If you’re missing that and the substantial messages Dear Evan Hansen presents because of questionable surface-level looks, then you don’t deserve Ben Platt and you don’t deserve this movie. Pick on something else. That said, if the thing you want to pick on with Dear Evan Hansen is an unreasonable drama built on a pile of lies, you would have a minor case. 

When the volatile and troubled teen Connor Murphy (26-year-old Broadway understudy Colton Ryan) shockingly takes his own life, he was carrying a letter he stole from a bullied classmate named Evan Hansen (Blatt). The self-addressed letter was a psychiatric exercise for the meek and equally troubled Evan wondering if the world would notice if he was gone. Connor’s parents, Cynthia and Larry (played by Oscar nominee Amy Adams and TV veteran Danny Pino), interpret the written finding as their son’s suicide note and a cry for help to someone who appeared to be his only friend.

A pair of parents sit in a school office grieving.
Image courtesy of Universal Pictures

The fastest and most correct thing Evan could have done was speak up to say that the letter was his and not Connor’s. He could have done so in either of two initial meetings with Connor’s family, but he froze. Evan saw how the Murphys were lifted out of grief by the perception that Connor wasn’t all bad and had meaningful human connections. Needing that very same lift for his own personal pain and with the help of some cooked up emails, Evan runs with it.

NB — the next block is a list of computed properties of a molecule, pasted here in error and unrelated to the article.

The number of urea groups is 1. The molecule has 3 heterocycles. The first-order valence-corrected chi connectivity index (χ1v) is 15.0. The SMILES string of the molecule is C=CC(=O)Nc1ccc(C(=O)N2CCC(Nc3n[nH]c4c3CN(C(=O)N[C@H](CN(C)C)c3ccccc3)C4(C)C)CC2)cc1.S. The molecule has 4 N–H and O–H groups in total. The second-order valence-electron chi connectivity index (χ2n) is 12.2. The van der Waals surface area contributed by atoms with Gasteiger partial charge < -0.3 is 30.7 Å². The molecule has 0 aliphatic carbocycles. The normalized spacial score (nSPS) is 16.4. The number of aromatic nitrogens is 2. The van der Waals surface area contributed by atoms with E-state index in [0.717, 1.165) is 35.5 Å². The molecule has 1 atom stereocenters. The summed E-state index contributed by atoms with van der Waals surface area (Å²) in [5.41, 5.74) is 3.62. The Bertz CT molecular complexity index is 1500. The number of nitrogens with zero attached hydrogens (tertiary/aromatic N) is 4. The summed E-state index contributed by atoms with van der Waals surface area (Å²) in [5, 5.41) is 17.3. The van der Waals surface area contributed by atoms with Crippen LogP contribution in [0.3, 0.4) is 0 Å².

All that follows is built on a whopper of a lie that is admittedly hard to fathom ever getting as far it does. This is the point where the Dear Evan Hansen audience must understand two things to accept this preposterousness: Evan the person and the teen social environment around him. 

A mother talks to her son on a couch.
Image courtesy of Universal Pictures

Evan is a heavily medicated teen without a solid friend and an overworked single mother named Heidi at home (played by Oscar winner Julianne Moore) who doesn’t know her son anymore. He’s walking around with a casted broken arm and a mountain of uncomfortable anxiety on his shoulders. Evan is desperate for any accepting people in his life and pines for Connor’s sister Zoe (24-year-old Booksmart star Kaitlyn Dever). Platt plays those ticks and twinges perfectly. We see why Chbosky made his insistent choice.

With rediscovered empathy blooming around him, Evan becomes the gleaming, social media-fueled hope in his school dealing with the loss of a classmate. Bolstered by the student-created “Connor Project” organized by do-it-all Alana Beck (22-year old Amandla Stenberg of The Hate U Give), topics like teen suicide, anxiety, and depression lose their taboo with raw outpourings from others. It is easy how such a bereft young man wound this way would use Connor as a conduit for his own sadness and social fears and have a hard time pushing away the trust versus the improvements he’s getting in life. The more we learn, Evan could have just as easily been another Connor with the same tragic finality.